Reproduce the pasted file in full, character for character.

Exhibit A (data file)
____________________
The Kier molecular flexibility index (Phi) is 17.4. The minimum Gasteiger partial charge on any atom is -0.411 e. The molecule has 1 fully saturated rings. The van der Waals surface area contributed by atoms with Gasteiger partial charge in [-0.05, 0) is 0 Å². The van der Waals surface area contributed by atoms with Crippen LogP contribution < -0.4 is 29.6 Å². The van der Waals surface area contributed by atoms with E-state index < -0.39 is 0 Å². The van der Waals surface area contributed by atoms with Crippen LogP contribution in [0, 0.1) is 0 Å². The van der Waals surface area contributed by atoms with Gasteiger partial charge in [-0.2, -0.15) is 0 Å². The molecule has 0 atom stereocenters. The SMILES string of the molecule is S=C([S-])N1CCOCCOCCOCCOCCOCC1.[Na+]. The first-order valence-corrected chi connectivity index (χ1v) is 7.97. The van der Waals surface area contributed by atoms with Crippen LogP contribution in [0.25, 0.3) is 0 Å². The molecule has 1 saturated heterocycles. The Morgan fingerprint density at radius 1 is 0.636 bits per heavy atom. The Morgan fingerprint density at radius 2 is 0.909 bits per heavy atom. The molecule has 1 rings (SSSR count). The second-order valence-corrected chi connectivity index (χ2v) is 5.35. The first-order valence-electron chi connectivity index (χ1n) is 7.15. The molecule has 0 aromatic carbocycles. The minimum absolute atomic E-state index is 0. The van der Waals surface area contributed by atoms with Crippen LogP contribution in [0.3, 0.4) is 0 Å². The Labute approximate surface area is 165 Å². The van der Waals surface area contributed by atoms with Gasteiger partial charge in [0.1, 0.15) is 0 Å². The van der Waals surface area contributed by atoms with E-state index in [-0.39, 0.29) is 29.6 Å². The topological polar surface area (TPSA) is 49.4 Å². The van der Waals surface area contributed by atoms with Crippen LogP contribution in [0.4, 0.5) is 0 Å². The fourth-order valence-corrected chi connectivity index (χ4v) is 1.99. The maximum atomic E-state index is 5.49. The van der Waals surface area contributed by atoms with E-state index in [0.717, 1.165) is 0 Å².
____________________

The Kier molecular flexibility index (Phi) is 17.4. The minimum Gasteiger partial charge on any atom is -0.411 e. The molecule has 1 fully saturated rings. The van der Waals surface area contributed by atoms with Gasteiger partial charge in [-0.05, 0) is 0 Å². The van der Waals surface area contributed by atoms with Crippen LogP contribution < -0.4 is 29.6 Å². The van der Waals surface area contributed by atoms with E-state index < -0.39 is 0 Å². The van der Waals surface area contributed by atoms with Crippen LogP contribution in [0, 0.1) is 0 Å². The van der Waals surface area contributed by atoms with Gasteiger partial charge in [-0.2, -0.15) is 0 Å². The molecule has 0 atom stereocenters. The SMILES string of the molecule is S=C([S-])N1CCOCCOCCOCCOCCOCC1.[Na+]. The first-order valence-corrected chi connectivity index (χ1v) is 7.97. The van der Waals surface area contributed by atoms with Crippen LogP contribution in [0.25, 0.3) is 0 Å². The molecule has 1 saturated heterocycles. The Morgan fingerprint density at radius 1 is 0.636 bits per heavy atom. The Morgan fingerprint density at radius 2 is 0.909 bits per heavy atom. The molecule has 1 rings (SSSR count). The second-order valence-corrected chi connectivity index (χ2v) is 5.35. The first-order valence-electron chi connectivity index (χ1n) is 7.15. The molecule has 0 aromatic carbocycles. The minimum absolute atomic E-state index is 0. The van der Waals surface area contributed by atoms with Crippen LogP contribution in [0.3, 0.4) is 0 Å². The Labute approximate surface area is 165 Å². The van der Waals surface area contributed by atoms with Gasteiger partial charge in [0.1, 0.15) is 0 Å². The van der Waals surface area contributed by atoms with E-state index in [-0.39, 0.29) is 29.6 Å². The topological polar surface area (TPSA) is 49.4 Å². The van der Waals surface area contributed by atoms with Crippen LogP contribution in [0.4, 0.5) is 0 Å². The fourth-order valence-corrected chi connectivity index (χ4v) is 1.99. The maximum atomic E-state index is 5.49. The van der Waals surface area contributed by atoms with E-state index in [0.717, 1.165) is 0 Å².